Insecticide-treated Mosquito Nets (ITNs)
|Protected against malaria-carrying mosquitoes, a family sleeps under an ITN. Nets come in different colors, shapes, and sizes to meet users' preferences.
Source: Karie Atkinson/USAID
In Africa, malaria-carrying mosquitoes typically bite between dusk and dawn. A net hung over the sleeping area prevents mosquitoes from biting. When that net is treated with insecticide, it provides greater protection by repelling mosquitoes and killing those that land on it. The insecticides used to treat the nets have been approved for safety and efficacy by the World Health Organization (WHO). ITNs have been shown to reduce all-cause mortality in children under 5 by about 20 percent and malarial illnesses among children under 5 and pregnant women by up to 50 percent. Until a few years ago, ITNs required re-treatment with insecticide about every six months to maintain their effectiveness. Newer, long-lasting ITNs have the insecticide bound to the netting material during production, which enables them to maintain their full protective effect through at least 20 washes, which is estimated to be about three years of regular use.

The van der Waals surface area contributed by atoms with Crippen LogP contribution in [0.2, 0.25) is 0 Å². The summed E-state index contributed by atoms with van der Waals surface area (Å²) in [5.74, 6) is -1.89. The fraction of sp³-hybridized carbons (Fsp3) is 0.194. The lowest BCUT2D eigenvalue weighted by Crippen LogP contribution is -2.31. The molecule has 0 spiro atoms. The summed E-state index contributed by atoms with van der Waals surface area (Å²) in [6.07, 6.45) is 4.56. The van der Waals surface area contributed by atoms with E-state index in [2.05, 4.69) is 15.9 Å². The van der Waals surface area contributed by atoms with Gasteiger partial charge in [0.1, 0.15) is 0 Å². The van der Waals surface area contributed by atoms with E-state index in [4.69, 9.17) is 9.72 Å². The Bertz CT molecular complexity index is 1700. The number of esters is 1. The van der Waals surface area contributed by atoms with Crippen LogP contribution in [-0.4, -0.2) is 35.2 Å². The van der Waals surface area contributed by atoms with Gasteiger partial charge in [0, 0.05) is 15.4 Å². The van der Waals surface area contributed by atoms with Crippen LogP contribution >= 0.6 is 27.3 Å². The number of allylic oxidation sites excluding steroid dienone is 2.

PMI has focused on scaling up ITN coverage in 19 countries in Africa, targeting the most vulnerable populations by delivering ITNs through immunization or health campaigns, antenatal and child health clinics, and the commercial sector; by procuring and distributing long-lasting ITNs; and by educating at-risk populations about the benefits and proper use of ITNs.
- Achieving, Tracking, and Maintaining High ITN Coverage: Community Strategies [PDF, 717KB]
- PMI Long-Lasting Insecticide-Treated Net Procurement Specifications [PDF, 52KB]
- NetWork's Online Training Module on NetCALC
- CDC: Insecticide-treated Bednets
- WHO: Insecticide-treated Materials
- Roll Back Malaria: Nets and Insecticides
- Roll Back Malaria Toolbox: Implementation of Interventions (LLINs)
- USAID, Code of Federal Regulations, Title 22, CFR 216.3; USAID Environmental Regulations